Iron Triangles Are Great — Everyone Should Have One
I read Power and Gould-Morven's paper "Head of Gold, Feet of Clay: The Online Learning Paradox" on the ride in this morning. In it, they summarize John Daniel's Iron Triangle of education, which presents a trade-off between access, quality, and cost, then replace it with one of their own where the corners are cost-effectiveness, quality, and accessibility. That isn't a big deal by itself, but it allows them to place stakeholders at the triangle's corners: administrators seek to maximize cost-effectiveness, faculty to maximize quality, and students, accessibility.
All of this is warmup to claims that their BOLD (Blended Online Learning Design) instructional design methodology satisfies all three groups at once. I don't have any way to evaluate that claim (and they only present arguments, not data), but their one-to-one match-up of stakeholders with corners seems forced to me. In my experience, these three groups have more complex priorities:
I therefore think that the triangle in education is financial cost vs. time cost. vs. quality. Administrators care mostly about the first; most university faculty care primarily about the second; and different kinds of students balance the other three in different ways. It isn't as tidy as Power and Gould-Morven's breakdown, but it's a more accurate starting point for discussions about what's worth doing, what's likely to succeed, and why those aren't always the same.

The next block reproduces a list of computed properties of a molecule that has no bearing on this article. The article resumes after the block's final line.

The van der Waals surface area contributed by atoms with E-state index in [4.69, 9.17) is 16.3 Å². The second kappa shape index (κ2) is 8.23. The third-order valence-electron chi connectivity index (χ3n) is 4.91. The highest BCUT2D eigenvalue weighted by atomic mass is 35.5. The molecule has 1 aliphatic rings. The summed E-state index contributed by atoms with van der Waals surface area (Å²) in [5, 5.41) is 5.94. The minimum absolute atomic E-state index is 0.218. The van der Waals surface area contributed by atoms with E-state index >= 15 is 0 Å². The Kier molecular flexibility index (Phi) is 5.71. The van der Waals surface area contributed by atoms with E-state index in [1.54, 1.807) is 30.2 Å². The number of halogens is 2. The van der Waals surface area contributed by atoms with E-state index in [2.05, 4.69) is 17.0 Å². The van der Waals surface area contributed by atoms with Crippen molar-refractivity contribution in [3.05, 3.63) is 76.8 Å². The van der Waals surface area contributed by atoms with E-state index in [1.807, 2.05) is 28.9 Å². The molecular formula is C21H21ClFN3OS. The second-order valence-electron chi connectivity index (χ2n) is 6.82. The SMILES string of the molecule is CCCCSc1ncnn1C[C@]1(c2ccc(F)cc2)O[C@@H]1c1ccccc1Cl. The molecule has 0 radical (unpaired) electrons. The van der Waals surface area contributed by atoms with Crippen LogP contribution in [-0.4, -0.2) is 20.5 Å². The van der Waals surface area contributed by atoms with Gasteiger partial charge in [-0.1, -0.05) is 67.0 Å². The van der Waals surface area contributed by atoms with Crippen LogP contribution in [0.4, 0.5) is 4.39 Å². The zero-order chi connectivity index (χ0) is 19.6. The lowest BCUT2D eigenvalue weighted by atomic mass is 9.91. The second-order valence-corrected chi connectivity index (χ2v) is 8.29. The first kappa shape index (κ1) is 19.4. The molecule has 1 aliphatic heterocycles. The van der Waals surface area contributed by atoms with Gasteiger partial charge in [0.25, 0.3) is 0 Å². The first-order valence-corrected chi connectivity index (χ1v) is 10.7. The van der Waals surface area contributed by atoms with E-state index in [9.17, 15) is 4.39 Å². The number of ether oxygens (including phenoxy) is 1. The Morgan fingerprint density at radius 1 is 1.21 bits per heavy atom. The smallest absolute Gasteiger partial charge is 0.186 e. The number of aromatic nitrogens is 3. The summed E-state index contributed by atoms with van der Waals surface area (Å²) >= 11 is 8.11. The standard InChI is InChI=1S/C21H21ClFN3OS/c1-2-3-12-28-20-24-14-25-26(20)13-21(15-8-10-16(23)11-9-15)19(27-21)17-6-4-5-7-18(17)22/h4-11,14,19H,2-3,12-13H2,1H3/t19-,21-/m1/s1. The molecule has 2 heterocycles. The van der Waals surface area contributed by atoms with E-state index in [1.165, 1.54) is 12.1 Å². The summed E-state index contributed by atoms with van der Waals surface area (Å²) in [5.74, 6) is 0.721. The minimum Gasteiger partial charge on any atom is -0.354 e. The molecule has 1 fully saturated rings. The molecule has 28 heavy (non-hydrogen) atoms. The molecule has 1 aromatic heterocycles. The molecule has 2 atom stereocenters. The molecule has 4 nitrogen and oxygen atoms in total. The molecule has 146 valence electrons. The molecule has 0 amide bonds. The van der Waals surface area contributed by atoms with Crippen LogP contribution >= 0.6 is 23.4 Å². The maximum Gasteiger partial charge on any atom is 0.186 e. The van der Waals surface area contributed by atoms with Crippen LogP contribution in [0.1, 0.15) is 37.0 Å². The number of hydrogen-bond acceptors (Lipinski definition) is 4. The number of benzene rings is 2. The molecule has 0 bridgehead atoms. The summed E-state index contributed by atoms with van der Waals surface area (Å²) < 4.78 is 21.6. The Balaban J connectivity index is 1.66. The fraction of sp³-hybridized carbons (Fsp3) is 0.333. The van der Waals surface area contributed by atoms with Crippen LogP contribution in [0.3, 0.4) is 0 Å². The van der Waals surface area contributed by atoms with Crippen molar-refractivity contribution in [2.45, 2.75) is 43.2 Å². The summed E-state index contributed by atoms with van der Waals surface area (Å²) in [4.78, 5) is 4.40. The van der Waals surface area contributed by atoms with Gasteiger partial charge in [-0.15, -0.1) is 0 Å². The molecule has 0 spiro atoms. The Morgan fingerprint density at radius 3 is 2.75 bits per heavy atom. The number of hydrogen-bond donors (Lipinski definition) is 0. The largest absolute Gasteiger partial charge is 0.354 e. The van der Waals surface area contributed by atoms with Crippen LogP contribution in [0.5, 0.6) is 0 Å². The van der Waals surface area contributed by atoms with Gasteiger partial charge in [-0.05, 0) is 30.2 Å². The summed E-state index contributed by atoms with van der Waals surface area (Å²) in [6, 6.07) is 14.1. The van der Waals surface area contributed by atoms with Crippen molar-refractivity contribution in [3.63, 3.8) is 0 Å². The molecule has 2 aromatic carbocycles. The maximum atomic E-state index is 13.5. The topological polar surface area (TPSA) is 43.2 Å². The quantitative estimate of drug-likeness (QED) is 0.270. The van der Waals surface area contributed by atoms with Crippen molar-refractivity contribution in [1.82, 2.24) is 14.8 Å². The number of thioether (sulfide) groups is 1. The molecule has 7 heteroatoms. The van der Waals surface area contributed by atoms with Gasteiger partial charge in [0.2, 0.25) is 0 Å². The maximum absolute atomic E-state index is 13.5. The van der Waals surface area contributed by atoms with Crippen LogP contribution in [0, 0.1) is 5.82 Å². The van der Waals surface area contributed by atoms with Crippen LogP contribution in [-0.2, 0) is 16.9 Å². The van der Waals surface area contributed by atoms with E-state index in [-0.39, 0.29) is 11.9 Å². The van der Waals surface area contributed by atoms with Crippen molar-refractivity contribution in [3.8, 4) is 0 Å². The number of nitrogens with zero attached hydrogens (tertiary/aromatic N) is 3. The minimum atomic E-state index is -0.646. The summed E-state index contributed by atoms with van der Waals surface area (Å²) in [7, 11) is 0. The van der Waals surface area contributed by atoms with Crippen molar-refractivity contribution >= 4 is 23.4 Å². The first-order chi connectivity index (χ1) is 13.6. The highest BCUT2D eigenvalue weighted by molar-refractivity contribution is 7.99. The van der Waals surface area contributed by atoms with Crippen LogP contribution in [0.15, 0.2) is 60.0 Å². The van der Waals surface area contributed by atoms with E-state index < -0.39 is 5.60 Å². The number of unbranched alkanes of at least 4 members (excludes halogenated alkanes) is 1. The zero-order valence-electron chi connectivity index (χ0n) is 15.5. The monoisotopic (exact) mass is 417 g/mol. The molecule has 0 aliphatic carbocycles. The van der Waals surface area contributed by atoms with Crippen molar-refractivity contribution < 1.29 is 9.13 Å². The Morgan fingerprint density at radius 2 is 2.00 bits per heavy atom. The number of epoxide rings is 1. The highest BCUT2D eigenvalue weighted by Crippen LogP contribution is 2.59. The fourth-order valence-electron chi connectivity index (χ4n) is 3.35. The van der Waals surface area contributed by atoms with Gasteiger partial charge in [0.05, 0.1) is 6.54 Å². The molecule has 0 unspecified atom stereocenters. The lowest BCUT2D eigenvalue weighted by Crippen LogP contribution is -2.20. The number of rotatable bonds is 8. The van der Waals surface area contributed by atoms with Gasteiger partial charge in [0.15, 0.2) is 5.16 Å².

Given a choice between an apathetic genius or someone working as hard as they can to maintain a C, I'll take the latter.
 I really don't like calling these people "non-traditional students", since almost all learning throughout our lives has always taken place outside a formal classroom. Plus, it allows me to refer to students sitting row on row in a lecture theater as "battery-farmed", which I like.
- Administrators actually do seek to minimize cost, rather than maximize cost-effectiveness. Partly, this is because they have no way to measure the latter, but another reason is that people don't really care about how much students learn at university; they care about GPA × the school's reputation.
- Faculty care about the quality of their research, as judged by their peers. Most care much less about the quality of their teaching: for proof, look at how few actually invest time in learning how to teach well. They also care about cost, but for them, the currency is time rather than money, since the former affects them directly, while the latter (mostly) falls on their school.
- Students... Well, that's a hard one. The good ones care about quality, though that may be a circular definition, since I pretty much define a good student as one who cares about learning . Accessibility? That's certainly important for free-range students . But I think it's more useful to think about time cost and financial cost. The former is what matters to students who are fitting their lessons in around the rest of their lives; full-time students have, by definition, decided to devote all their time to studies, so what we see them thinking about secondarily is financial cost.